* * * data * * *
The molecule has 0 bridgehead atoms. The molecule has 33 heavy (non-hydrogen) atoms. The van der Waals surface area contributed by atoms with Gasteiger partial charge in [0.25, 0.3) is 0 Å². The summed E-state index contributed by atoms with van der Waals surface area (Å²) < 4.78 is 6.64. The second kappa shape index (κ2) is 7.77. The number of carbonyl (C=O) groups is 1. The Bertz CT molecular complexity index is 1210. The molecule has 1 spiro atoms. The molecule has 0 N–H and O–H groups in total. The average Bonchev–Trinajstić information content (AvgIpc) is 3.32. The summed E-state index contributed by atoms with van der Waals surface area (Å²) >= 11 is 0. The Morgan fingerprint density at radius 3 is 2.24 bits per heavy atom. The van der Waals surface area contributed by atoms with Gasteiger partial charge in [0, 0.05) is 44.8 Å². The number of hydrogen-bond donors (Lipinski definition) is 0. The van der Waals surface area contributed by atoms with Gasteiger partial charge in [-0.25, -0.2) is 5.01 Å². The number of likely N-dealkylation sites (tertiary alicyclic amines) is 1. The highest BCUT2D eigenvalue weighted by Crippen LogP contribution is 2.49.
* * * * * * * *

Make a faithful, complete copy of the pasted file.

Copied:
The molecule has 0 bridgehead atoms. The molecule has 33 heavy (non-hydrogen) atoms. The van der Waals surface area contributed by atoms with Gasteiger partial charge in [0.25, 0.3) is 0 Å². The summed E-state index contributed by atoms with van der Waals surface area (Å²) < 4.78 is 6.64. The second kappa shape index (κ2) is 7.77. The number of carbonyl (C=O) groups is 1. The Bertz CT molecular complexity index is 1210. The molecule has 1 spiro atoms. The molecule has 0 N–H and O–H groups in total. The average Bonchev–Trinajstić information content (AvgIpc) is 3.32. The summed E-state index contributed by atoms with van der Waals surface area (Å²) >= 11 is 0. The Morgan fingerprint density at radius 3 is 2.24 bits per heavy atom. The van der Waals surface area contributed by atoms with Gasteiger partial charge in [0, 0.05) is 44.8 Å². The number of hydrogen-bond donors (Lipinski definition) is 0. The van der Waals surface area contributed by atoms with Gasteiger partial charge in [-0.25, -0.2) is 5.01 Å². The number of likely N-dealkylation sites (tertiary alicyclic amines) is 1. The highest BCUT2D eigenvalue weighted by Crippen LogP contribution is 2.49.